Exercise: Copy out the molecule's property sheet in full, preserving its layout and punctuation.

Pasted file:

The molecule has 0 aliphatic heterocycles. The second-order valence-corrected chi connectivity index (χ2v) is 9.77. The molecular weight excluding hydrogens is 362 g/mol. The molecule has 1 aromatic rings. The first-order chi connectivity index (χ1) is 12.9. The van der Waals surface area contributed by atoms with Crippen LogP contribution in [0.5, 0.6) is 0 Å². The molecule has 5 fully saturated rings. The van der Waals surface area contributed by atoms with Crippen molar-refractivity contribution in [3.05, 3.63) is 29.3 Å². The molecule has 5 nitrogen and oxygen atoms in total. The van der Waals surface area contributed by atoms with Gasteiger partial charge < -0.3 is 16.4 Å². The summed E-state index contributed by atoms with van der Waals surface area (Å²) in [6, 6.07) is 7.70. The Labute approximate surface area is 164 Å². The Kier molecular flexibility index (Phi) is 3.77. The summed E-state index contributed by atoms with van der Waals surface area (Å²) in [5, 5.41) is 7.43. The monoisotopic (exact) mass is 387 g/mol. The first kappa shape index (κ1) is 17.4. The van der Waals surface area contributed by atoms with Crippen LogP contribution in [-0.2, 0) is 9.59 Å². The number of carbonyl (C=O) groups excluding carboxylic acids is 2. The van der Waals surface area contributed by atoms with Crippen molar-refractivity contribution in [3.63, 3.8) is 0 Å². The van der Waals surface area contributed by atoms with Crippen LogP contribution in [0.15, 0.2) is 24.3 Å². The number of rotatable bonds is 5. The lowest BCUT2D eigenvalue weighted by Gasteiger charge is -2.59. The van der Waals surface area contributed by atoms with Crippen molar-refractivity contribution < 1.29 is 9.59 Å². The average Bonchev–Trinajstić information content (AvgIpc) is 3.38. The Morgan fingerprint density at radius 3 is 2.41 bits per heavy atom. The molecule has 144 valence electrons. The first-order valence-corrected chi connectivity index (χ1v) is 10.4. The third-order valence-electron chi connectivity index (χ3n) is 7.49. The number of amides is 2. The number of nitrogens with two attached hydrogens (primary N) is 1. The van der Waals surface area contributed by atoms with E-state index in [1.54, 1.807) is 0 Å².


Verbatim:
The molecule has 0 aliphatic heterocycles. The second-order valence-corrected chi connectivity index (χ2v) is 9.77. The molecular weight excluding hydrogens is 362 g/mol. The molecule has 1 aromatic rings. The first-order chi connectivity index (χ1) is 12.9. The van der Waals surface area contributed by atoms with Crippen LogP contribution in [0.5, 0.6) is 0 Å². The molecule has 5 fully saturated rings. The van der Waals surface area contributed by atoms with Crippen molar-refractivity contribution in [3.05, 3.63) is 29.3 Å². The molecule has 5 nitrogen and oxygen atoms in total. The van der Waals surface area contributed by atoms with Gasteiger partial charge < -0.3 is 16.4 Å². The summed E-state index contributed by atoms with van der Waals surface area (Å²) in [6, 6.07) is 7.70. The Labute approximate surface area is 164 Å². The Kier molecular flexibility index (Phi) is 3.77. The summed E-state index contributed by atoms with van der Waals surface area (Å²) in [5, 5.41) is 7.43. The monoisotopic (exact) mass is 387 g/mol. The first kappa shape index (κ1) is 17.4. The van der Waals surface area contributed by atoms with Crippen LogP contribution in [-0.2, 0) is 9.59 Å². The number of carbonyl (C=O) groups excluding carboxylic acids is 2. The van der Waals surface area contributed by atoms with Crippen molar-refractivity contribution in [3.63, 3.8) is 0 Å². The van der Waals surface area contributed by atoms with Crippen LogP contribution in [0.15, 0.2) is 24.3 Å². The number of rotatable bonds is 5. The lowest BCUT2D eigenvalue weighted by Gasteiger charge is -2.59. The van der Waals surface area contributed by atoms with Crippen molar-refractivity contribution < 1.29 is 9.59 Å². The average Bonchev–Trinajstić information content (AvgIpc) is 3.38. The Morgan fingerprint density at radius 3 is 2.41 bits per heavy atom. The molecule has 144 valence electrons. The first-order valence-corrected chi connectivity index (χ1v) is 10.4. The third-order valence-electron chi connectivity index (χ3n) is 7.49. The number of amides is 2. The number of nitrogens with two attached hydrogens (primary N) is 1. The van der Waals surface area contributed by atoms with E-state index in [1.54, 1.807) is 0 Å².